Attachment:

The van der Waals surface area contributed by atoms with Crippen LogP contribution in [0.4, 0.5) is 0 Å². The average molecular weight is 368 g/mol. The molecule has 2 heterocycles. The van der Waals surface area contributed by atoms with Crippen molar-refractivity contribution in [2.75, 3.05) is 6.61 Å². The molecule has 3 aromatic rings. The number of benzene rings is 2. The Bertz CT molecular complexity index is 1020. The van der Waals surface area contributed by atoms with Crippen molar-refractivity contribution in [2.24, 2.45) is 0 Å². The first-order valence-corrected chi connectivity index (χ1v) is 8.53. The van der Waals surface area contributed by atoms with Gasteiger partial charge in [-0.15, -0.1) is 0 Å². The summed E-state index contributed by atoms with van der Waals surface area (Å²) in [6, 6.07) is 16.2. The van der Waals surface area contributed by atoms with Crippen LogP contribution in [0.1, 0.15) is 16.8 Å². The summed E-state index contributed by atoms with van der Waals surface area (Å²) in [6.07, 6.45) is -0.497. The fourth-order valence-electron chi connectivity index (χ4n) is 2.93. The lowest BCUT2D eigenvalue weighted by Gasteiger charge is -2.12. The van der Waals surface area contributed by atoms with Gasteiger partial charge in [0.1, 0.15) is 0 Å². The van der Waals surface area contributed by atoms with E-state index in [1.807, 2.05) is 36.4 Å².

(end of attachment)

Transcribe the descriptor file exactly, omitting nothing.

The van der Waals surface area contributed by atoms with Crippen LogP contribution in [0.4, 0.5) is 0 Å². The average molecular weight is 368 g/mol. The molecule has 2 heterocycles. The van der Waals surface area contributed by atoms with Crippen molar-refractivity contribution in [2.75, 3.05) is 6.61 Å². The molecule has 3 aromatic rings. The number of benzene rings is 2. The Bertz CT molecular complexity index is 1020. The van der Waals surface area contributed by atoms with Crippen molar-refractivity contribution in [2.24, 2.45) is 0 Å². The first-order valence-corrected chi connectivity index (χ1v) is 8.53. The van der Waals surface area contributed by atoms with Gasteiger partial charge in [-0.15, -0.1) is 0 Å². The summed E-state index contributed by atoms with van der Waals surface area (Å²) in [6, 6.07) is 16.2. The van der Waals surface area contributed by atoms with Crippen LogP contribution in [0.1, 0.15) is 16.8 Å². The summed E-state index contributed by atoms with van der Waals surface area (Å²) in [6.07, 6.45) is -0.497. The fourth-order valence-electron chi connectivity index (χ4n) is 2.93. The lowest BCUT2D eigenvalue weighted by Gasteiger charge is -2.12. The van der Waals surface area contributed by atoms with Gasteiger partial charge in [0.1, 0.15) is 0 Å². The van der Waals surface area contributed by atoms with E-state index in [1.807, 2.05) is 36.4 Å².